That kind of move trades your smart credit deals of the past for high-rate charges tomorrow.
The idea is to come through the holidays with the same rate profile, or a better one, than you have today. The right card, in this case, is one where the new charges enjoy the same rate as your current burden, or a new low-rate card -- if you have offers available -- that gives you the lightest burden, factoring your entire debt situation into the picture.
Know how your debit card works
Many consumers use debit cards to pay for gifts, avoiding credit and the need to pay by check. They may be costing themselves some bucks by not knowing the rules.
At some institutions, declaring your plastic a "debit card" at the checkout counter generates a fee of 50 cents or a dollar per transaction. Typically, an institution that makes that charge will allow you to use the same card as a credit card - withdrawing the money from the exact same account in the same time - at no charge. The only difference is signing the receipt, instead of punching in a code.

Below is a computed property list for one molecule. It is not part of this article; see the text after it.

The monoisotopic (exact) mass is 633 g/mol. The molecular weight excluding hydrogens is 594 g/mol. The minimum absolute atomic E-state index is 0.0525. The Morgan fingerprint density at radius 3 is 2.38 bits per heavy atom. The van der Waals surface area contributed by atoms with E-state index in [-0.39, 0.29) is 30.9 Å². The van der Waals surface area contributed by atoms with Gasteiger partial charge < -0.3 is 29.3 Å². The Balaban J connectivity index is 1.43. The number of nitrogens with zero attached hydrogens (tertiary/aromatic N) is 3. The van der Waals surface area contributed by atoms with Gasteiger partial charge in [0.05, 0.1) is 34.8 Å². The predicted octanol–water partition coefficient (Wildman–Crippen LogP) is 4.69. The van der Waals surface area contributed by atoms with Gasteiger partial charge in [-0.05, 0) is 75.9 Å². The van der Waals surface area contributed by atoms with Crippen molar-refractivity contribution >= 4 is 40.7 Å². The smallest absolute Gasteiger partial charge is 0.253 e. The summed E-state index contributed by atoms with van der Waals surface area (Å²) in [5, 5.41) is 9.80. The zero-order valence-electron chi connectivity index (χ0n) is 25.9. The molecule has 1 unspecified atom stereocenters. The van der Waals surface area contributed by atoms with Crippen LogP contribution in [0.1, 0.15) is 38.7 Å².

Some institutions go exactly the other way, allowing free debit transactions and charging for credit use.
Don't get confused or caught unaware. My two primary bank accounts, for example, have opposite rules, with one charging a fee on debits and the other ticking my account only if I make a credit transaction. Go figure.
These fees add up. A buck on top of your $25 purchase is the same as paying a 4 percent premium for your goods. And if you wind up returning the item, you don't get the fee back.